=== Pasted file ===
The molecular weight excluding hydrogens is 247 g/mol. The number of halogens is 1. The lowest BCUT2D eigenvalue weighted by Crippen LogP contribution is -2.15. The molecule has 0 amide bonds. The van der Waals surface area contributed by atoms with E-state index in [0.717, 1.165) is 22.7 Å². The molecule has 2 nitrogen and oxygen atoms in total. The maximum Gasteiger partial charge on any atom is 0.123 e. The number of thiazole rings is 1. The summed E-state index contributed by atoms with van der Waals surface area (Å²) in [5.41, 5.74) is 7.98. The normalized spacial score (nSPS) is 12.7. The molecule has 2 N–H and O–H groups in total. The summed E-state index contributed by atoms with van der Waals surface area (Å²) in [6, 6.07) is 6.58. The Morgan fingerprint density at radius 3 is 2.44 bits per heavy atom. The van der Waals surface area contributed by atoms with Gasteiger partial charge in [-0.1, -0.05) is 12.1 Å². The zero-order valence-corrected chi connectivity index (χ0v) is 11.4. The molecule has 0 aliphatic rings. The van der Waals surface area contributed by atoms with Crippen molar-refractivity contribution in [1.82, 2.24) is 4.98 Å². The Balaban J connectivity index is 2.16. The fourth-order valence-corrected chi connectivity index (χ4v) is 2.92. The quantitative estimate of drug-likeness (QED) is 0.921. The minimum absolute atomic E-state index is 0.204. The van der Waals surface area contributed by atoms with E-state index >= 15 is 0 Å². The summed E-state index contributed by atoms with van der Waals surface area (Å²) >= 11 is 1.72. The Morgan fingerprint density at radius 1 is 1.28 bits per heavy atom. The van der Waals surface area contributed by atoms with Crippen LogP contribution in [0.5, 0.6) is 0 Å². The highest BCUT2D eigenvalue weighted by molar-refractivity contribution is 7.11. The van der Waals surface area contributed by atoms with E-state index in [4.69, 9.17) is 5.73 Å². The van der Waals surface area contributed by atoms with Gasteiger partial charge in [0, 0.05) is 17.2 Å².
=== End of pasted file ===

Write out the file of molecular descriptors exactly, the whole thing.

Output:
The molecular weight excluding hydrogens is 247 g/mol. The number of halogens is 1. The lowest BCUT2D eigenvalue weighted by Crippen LogP contribution is -2.15. The molecule has 0 amide bonds. The van der Waals surface area contributed by atoms with E-state index in [0.717, 1.165) is 22.7 Å². The molecule has 2 nitrogen and oxygen atoms in total. The maximum Gasteiger partial charge on any atom is 0.123 e. The number of thiazole rings is 1. The summed E-state index contributed by atoms with van der Waals surface area (Å²) in [5.41, 5.74) is 7.98. The normalized spacial score (nSPS) is 12.7. The molecule has 2 N–H and O–H groups in total. The summed E-state index contributed by atoms with van der Waals surface area (Å²) in [6, 6.07) is 6.58. The Morgan fingerprint density at radius 3 is 2.44 bits per heavy atom. The van der Waals surface area contributed by atoms with Gasteiger partial charge in [-0.1, -0.05) is 12.1 Å². The zero-order valence-corrected chi connectivity index (χ0v) is 11.4. The molecule has 0 aliphatic rings. The van der Waals surface area contributed by atoms with Crippen molar-refractivity contribution in [1.82, 2.24) is 4.98 Å². The Balaban J connectivity index is 2.16. The fourth-order valence-corrected chi connectivity index (χ4v) is 2.92. The quantitative estimate of drug-likeness (QED) is 0.921. The minimum absolute atomic E-state index is 0.204. The van der Waals surface area contributed by atoms with E-state index >= 15 is 0 Å². The summed E-state index contributed by atoms with van der Waals surface area (Å²) >= 11 is 1.72. The Morgan fingerprint density at radius 1 is 1.28 bits per heavy atom. The van der Waals surface area contributed by atoms with Crippen LogP contribution in [0.5, 0.6) is 0 Å². The highest BCUT2D eigenvalue weighted by molar-refractivity contribution is 7.11. The van der Waals surface area contributed by atoms with E-state index in [4.69, 9.17) is 5.73 Å². The van der Waals surface area contributed by atoms with Gasteiger partial charge in [0, 0.05) is 17.2 Å².